Cold and flu season is here.
Peruse the aisles of a local pharmacy or grocery store and you will find more than 30 over-the-counter medications available to treat the symptoms of fever, headache, sore throat, and achy muscles. Many of these “multi-symptom” products contain acetaminophen, the active ingredient in Tylenol. This means cold and flu sufferers who are using multiple combination cough and cold remedies may inadvertently be taking more acetaminophen than they intend — and putting themselves at risk for a serious complication: acetaminophen-induced liver toxicity.
Acetaminophen is the most commonly available pain-relieving and fever-reducing medication. It is an ingredient in more than 600 over-the-counter and prescription medications, and it has a remarkable safety profile: the dose at which potential toxicity occurs (8,400 milligrams, or mg) is dramatically higher than the amount that most adults need to effectively treat their symptoms (650 to 1,000 mg). Moreover, acetaminophen does not cause the unwanted effects that are associated with non-steroidal anti-inflammatory drugs (NSAIDs) or prescription opioids. As a result, acetaminophen is known as a very safe and effective over-the-counter medication for the treatment of pain and fever, and is taken by millions of people.
The problem with too much acetaminophen
Nevertheless, you may not realize that acetaminophen is an active ingredient in a combination medication unless you read the label carefully. For example, NyQuil, Theraflu, and Percocet (oxycodone with acetaminophen) all contain acetaminophen. Unfortunately, using multiple products that contain acetaminophen can result in accidental misuse and overuse, as well as potential liver damage.
Acetaminophen is primarily processed in the liver. The liver breaks down most of the acetaminophen in a normal dose and eliminates it in the urine. But a small portion of the drug is converted to a byproduct that is toxic to the liver cells. If you take too much acetaminophen — all at once or over a period of several days — this toxic breakdown product can build up and cause damage to the liver.
In addition, there is some evidence that people with dehydration from vomiting or diarrhea, persistent fevers, or underlying liver problems may be at slightly increased risk of liver damage when taking normally safe doses of acetaminophen. The resulting symptoms of right-sided abdominal pain, nausea, vomiting, and general malaise may be mistaken for a worsening flu-like illness instead of being recognized as warning signs of liver damage.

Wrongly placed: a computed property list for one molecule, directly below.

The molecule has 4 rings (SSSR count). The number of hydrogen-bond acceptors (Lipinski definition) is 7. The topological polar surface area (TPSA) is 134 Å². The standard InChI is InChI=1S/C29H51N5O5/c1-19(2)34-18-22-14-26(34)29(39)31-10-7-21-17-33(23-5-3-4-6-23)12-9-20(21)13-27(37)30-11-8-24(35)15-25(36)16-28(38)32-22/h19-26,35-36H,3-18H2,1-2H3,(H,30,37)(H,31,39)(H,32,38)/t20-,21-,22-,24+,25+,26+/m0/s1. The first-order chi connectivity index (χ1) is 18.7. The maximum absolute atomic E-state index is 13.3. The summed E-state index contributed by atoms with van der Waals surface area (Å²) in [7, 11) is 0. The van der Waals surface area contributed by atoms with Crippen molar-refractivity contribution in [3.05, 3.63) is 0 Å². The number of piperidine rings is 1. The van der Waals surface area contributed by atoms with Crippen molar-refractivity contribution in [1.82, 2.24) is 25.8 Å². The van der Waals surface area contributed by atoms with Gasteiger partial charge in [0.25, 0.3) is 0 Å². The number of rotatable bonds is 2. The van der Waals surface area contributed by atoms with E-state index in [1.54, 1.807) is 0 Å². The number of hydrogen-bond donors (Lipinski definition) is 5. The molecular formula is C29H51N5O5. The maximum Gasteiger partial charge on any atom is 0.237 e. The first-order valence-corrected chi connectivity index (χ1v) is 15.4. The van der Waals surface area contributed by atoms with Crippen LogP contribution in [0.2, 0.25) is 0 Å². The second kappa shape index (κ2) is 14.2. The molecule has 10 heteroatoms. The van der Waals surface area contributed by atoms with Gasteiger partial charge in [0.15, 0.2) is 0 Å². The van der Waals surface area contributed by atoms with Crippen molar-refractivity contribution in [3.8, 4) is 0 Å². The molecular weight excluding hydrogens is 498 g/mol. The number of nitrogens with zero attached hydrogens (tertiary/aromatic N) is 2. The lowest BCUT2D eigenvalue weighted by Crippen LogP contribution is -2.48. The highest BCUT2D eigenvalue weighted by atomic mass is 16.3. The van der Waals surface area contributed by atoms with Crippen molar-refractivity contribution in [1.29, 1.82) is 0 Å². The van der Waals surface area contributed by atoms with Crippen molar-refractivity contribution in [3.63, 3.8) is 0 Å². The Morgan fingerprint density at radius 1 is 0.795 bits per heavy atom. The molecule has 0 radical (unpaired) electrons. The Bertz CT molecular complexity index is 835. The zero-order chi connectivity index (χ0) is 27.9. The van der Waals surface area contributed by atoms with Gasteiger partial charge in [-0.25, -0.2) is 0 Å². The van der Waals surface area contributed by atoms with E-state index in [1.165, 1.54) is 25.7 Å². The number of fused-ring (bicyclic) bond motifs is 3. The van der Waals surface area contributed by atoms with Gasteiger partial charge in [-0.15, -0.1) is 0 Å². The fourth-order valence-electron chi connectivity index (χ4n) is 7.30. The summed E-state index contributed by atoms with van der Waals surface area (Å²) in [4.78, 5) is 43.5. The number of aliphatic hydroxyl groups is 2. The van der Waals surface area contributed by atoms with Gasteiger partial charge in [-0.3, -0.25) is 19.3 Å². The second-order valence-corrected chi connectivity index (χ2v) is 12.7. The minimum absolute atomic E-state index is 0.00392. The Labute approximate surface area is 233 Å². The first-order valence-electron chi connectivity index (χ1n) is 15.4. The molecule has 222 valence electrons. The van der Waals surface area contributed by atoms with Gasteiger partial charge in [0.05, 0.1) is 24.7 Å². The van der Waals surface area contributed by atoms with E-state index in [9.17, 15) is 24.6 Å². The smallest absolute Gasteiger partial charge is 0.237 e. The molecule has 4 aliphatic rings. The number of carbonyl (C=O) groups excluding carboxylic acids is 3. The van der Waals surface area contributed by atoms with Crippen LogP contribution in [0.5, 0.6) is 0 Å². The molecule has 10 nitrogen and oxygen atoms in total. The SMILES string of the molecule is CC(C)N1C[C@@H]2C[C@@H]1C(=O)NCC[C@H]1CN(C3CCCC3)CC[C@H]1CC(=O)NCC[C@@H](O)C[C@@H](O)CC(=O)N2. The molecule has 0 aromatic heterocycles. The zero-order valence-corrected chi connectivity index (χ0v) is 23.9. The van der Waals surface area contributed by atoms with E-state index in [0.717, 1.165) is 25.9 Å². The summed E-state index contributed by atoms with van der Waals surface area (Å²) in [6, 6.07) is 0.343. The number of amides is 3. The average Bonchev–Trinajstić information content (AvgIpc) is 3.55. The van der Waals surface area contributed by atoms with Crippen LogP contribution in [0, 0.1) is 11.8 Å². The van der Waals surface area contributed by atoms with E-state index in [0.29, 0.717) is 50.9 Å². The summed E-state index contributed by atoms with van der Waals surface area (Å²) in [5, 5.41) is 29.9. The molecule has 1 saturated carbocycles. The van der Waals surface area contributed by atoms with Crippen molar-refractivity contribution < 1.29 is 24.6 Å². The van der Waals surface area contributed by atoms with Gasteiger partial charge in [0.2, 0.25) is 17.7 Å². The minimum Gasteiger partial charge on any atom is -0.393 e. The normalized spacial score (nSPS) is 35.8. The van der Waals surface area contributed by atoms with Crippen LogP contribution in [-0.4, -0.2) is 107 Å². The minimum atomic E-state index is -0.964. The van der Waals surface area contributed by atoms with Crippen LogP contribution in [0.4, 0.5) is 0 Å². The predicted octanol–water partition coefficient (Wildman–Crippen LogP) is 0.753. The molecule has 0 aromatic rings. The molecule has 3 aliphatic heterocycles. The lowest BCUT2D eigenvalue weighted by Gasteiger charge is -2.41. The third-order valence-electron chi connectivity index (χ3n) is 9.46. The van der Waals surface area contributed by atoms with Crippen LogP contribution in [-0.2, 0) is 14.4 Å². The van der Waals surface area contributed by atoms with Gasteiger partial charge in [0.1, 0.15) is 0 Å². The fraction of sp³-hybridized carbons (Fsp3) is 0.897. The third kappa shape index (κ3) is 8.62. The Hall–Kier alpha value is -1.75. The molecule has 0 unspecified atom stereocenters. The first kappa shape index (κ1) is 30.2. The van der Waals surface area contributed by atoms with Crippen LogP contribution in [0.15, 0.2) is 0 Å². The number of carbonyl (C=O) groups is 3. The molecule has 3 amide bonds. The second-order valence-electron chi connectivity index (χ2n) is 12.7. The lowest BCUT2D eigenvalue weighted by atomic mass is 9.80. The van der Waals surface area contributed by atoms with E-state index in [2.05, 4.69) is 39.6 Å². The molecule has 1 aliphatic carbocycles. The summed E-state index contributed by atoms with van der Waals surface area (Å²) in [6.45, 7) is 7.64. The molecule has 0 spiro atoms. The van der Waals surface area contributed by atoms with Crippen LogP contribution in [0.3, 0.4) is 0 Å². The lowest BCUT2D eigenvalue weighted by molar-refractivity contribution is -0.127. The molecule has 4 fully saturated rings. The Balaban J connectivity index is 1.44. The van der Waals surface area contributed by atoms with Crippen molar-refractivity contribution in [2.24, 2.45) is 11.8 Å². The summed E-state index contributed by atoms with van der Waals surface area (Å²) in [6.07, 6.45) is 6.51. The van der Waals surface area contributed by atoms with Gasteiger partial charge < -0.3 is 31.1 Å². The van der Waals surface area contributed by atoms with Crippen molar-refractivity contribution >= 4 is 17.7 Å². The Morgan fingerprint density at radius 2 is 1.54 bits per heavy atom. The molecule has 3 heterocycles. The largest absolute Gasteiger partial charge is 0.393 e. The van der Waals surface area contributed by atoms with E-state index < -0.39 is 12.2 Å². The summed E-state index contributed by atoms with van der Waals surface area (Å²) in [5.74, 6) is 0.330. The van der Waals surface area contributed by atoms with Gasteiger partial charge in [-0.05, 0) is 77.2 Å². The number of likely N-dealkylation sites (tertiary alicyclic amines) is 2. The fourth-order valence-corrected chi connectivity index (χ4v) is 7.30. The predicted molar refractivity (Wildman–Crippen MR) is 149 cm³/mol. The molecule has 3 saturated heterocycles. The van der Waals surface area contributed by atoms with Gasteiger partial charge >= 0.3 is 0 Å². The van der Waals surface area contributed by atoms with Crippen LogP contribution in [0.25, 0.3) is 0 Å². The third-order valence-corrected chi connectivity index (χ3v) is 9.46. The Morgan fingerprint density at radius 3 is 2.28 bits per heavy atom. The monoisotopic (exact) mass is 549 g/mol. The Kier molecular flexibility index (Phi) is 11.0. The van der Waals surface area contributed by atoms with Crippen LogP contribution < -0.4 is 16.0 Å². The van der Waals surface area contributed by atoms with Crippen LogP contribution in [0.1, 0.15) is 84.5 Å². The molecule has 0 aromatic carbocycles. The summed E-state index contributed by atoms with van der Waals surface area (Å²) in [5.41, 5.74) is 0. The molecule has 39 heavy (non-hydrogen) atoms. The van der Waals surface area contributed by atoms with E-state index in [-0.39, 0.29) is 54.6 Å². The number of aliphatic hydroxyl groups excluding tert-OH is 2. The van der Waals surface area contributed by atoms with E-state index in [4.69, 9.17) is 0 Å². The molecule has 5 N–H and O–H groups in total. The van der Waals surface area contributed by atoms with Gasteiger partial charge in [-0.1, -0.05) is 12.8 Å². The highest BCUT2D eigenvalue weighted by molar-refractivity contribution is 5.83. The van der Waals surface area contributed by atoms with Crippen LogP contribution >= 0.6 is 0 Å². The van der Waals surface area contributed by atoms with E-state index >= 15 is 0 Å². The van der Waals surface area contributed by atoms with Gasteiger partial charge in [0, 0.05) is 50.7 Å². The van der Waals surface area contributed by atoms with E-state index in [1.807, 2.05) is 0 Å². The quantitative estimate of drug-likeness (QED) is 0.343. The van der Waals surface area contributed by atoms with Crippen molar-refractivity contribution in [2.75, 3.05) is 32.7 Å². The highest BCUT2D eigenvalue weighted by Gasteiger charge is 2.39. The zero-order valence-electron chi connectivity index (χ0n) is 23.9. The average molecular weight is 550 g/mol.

McNeil Pharmaceuticals, the maker of Tylenol, has disseminated instructions for the safe use of this product since the 1990s. Advertisements and medication labels warn of the dangers of misusing this medication. The recommended maximum daily dose of acetaminophen in adults has decreased from 4,000 mg (two extra-strength tablets four times daily) to 3,000 mg (two extra-strength tablets three times daily) since the original preparation became available. (Of note, there are also updated warning instructions on the use of products for children with various amounts of acetaminophen, namely infant drops, children’s liquid suspension, and chewable tablets.) The Food and Drug Administration (FDA) has strongly recommended that combination products not contain more than 325mg of acetaminophen per tablet or capsule, and that prescribers not order combination products containing more than 325 mg of acetaminophen.
What this means for your cold and flu season
Acetaminophen is a safe and very effective drug. The vast majority of all patients who take this medication to treat common symptoms of pain and fever will find relief with appropriate use. However, even when in the fog of cold or flu symptoms, be careful to read the label of any cough, cold, or pain medication for the amount of acetaminophen in the drug so that you don’t inadvertently take too much. If unsure, ask a pharmacist for assistance in how to safely use combination medications that include acetaminophen.
Finally, keep in mind that in most cases, viral illnesses such as the common cold and flu generally get better on their own with rest, fluids, and time.